Farewell Col Bailey, thylacine true believer

THE life of renowned Tasmanian tiger researcher, hunter and true believer Colin Bailey will be celebrated at his funeral service in New Norfolk this Thursday. Mr Bailey, of New Norfolk, died last Friday after a long illness.

The author and newspaper columnist’s death in Hobart came less than a month after his wife Lexia died following a short illness. Originally from South Australia, the couple retired to Tasmania in 1990 but life in their adopted home in the Derwent Valley was far from retiring.

Mr Bailey’s new environment ideally suited his passion for bushwalking, fishing, hunting, canoeing and other outdoor pursuits. It also allowed him to fully explore his decades-long passion for the thylacine and he developed a reputation as an expert on the subject.

He was certain that the Tasmanian tiger was not extinct and he spent much time searching in the South-West wilderness. His Tiger Tales column in the Derwent Valley Gazette led to a book publishing deal, and the world’s media beat a path to his door in Maydena.

Married for 63 years, Mr and Mrs Bailey were record-holding athletes in South Australia in their youth. Col was a long-distance walker and Lex was a sprinter. “Some say that’s how she caught Dad,” daughter Jennifer Stutter said at the weekend. “And only last week he told us how he was training for Olympic selection when a football injury to his hip ended his walking career,” Mrs Stutter said.

In Tasmania the couple lived at Tyenna, Maydena and New Norfolk. They are survived by four children and five grandchildren. Col’s funeral service be held at the Derwent Valley Salvation Army Corps, Hamilton Rd, New Norfolk, at 10am on March 3.

Picture: Col Bailey in 2001 with his first book.


  1. I had many chats about things when we spent time in the courtyard at the Old Colony Inn. I’m looking at my autographed copy of his book on the shelf.

    His passion for what he belived in was insirational. I use to say that.. in Tiger talk… each tiger out there is saying… Do not let them there things walking on two legs & carrying a stick that breaths fire and smoke EVER see you!

    I will miss him & am truly thank him for all his radom acts of kindness. He was always so generous with his time.

  2. RIP Colin….
    After reading his books, I contacted Colin by email a few years ago and shared with him my strange encounter with what my late father thought was a “Tasmanian tiger”in North Queensland….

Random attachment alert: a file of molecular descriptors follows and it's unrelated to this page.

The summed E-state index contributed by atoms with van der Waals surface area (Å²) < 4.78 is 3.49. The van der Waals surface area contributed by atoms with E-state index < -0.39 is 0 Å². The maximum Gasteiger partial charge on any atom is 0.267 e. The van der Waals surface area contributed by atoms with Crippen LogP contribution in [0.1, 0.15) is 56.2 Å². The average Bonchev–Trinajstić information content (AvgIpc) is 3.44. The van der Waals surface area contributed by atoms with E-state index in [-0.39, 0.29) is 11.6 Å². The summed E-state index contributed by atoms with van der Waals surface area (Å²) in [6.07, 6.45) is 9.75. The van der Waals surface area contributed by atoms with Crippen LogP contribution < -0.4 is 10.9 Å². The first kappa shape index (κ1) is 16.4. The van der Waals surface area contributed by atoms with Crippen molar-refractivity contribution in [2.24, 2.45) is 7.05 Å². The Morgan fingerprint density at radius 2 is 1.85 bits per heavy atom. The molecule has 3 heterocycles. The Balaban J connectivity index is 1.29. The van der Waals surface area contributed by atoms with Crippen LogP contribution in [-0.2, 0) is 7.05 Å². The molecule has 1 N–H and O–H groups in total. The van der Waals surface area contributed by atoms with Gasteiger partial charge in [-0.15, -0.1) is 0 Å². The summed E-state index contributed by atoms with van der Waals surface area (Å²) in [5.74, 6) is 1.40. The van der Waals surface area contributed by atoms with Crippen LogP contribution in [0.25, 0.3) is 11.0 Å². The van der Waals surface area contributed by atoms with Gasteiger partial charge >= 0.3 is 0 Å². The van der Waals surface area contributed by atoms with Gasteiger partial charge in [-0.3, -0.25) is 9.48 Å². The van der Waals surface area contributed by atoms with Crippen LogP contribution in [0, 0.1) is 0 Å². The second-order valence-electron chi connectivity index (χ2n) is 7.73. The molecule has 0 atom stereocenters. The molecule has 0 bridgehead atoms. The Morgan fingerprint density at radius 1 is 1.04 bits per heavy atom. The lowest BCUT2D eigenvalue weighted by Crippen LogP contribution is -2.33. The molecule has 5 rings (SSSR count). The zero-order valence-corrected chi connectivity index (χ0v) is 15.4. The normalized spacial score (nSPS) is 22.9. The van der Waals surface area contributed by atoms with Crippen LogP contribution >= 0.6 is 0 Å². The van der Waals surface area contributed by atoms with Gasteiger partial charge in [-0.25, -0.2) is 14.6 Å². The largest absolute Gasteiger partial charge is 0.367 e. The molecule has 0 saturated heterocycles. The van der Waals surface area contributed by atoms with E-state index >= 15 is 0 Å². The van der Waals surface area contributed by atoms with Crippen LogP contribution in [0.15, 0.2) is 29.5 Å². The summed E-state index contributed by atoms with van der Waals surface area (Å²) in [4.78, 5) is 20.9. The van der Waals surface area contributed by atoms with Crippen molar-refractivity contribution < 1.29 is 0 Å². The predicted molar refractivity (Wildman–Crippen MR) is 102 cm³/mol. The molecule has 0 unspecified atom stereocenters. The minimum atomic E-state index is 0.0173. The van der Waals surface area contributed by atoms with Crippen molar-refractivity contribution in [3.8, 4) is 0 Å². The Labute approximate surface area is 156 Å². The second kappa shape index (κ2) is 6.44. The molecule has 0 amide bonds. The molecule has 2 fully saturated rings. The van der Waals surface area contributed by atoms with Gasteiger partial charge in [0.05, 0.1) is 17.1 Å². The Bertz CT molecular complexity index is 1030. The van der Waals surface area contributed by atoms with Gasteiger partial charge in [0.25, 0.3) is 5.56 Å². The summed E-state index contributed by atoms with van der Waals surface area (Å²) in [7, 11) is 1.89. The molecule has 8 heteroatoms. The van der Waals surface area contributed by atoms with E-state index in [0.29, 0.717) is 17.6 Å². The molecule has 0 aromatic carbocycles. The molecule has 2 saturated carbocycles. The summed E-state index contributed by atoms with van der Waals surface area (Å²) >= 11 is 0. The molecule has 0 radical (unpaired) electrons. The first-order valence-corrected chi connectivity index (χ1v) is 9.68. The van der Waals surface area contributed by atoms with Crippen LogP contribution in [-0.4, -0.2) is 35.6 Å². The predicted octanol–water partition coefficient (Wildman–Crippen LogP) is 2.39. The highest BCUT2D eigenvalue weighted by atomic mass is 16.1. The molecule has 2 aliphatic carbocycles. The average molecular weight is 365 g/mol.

After waiting for his next (albeit) final book to come out, I once again touched base with him only to learn Colin had been unwell……
    So sad to lose such a respected and humble world authority on thylacines. May they all enjoy eternal peace wondering the Tasmanian wilderness. RIP.

  3. I am so sorry to hear of Col’s passing. I first contacted Col after reading Tiger Tales and we caught up a few time in the New Norfolk coffee shop to discuss Thylacines as I am a scientist researching dingoes in SW Queensland. I am coming back to Tassy in August and I had hoped to catch up with Col for another chat but alas it will not be. I remember the day he told me about the day he saw the Thylacine. He said a lot of people didn’t believe him and I told him I was not one of them. Col was a really genuine down to earth guy and I will always be thankful he took the time to meet with me to discuss our mutual love of wildlife. rest in peace Col and may your legacy go on in your books and with your children.

  4. I met Col and his beautiful wife about 12 years ago. I would ring Col every fornight and he’d tell me so many stories on his life and books.
    I am heart broken and shocked. It has hit me like a tonne of bricks and I can’t write any more as the tears are running down my face.

  5. I met Mr Bailey when I lived in New Norfolk in the early 90s. The initial connection was through the craft of pyrography and mutual acquaintances, and that led to conversations on many other things. I admired his passion for pursuing Thylacines & proving their ongoing survival beyond the popular belief they were extinct.

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